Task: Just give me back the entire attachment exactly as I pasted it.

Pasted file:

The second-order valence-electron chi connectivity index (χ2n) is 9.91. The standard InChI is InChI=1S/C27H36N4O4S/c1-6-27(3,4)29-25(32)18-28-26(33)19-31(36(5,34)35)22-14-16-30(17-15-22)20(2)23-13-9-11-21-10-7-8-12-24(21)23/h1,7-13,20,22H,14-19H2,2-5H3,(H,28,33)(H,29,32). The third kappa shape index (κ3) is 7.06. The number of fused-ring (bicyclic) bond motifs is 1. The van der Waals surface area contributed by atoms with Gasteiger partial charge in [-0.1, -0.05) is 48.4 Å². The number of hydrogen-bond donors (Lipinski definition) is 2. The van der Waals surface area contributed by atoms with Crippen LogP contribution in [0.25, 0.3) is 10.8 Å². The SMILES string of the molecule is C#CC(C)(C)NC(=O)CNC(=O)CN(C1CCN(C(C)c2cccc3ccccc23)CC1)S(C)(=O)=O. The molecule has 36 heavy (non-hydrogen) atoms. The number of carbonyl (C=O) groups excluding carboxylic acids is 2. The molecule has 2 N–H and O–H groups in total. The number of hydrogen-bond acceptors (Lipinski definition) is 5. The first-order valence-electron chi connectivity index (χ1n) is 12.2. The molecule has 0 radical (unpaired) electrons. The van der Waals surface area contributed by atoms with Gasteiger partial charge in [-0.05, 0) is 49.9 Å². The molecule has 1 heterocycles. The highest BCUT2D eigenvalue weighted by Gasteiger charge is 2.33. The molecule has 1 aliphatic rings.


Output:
The second-order valence-electron chi connectivity index (χ2n) is 9.91. The standard InChI is InChI=1S/C27H36N4O4S/c1-6-27(3,4)29-25(32)18-28-26(33)19-31(36(5,34)35)22-14-16-30(17-15-22)20(2)23-13-9-11-21-10-7-8-12-24(21)23/h1,7-13,20,22H,14-19H2,2-5H3,(H,28,33)(H,29,32). The third kappa shape index (κ3) is 7.06. The number of fused-ring (bicyclic) bond motifs is 1. The van der Waals surface area contributed by atoms with Gasteiger partial charge in [-0.1, -0.05) is 48.4 Å². The number of hydrogen-bond donors (Lipinski definition) is 2. The van der Waals surface area contributed by atoms with Crippen LogP contribution in [0.25, 0.3) is 10.8 Å². The SMILES string of the molecule is C#CC(C)(C)NC(=O)CNC(=O)CN(C1CCN(C(C)c2cccc3ccccc23)CC1)S(C)(=O)=O. The molecule has 36 heavy (non-hydrogen) atoms. The number of carbonyl (C=O) groups excluding carboxylic acids is 2. The molecule has 2 N–H and O–H groups in total. The number of hydrogen-bond acceptors (Lipinski definition) is 5. The first-order valence-electron chi connectivity index (χ1n) is 12.2. The molecule has 0 radical (unpaired) electrons. The van der Waals surface area contributed by atoms with Gasteiger partial charge in [-0.05, 0) is 49.9 Å². The molecule has 1 heterocycles. The highest BCUT2D eigenvalue weighted by Gasteiger charge is 2.33. The molecule has 1 aliphatic rings.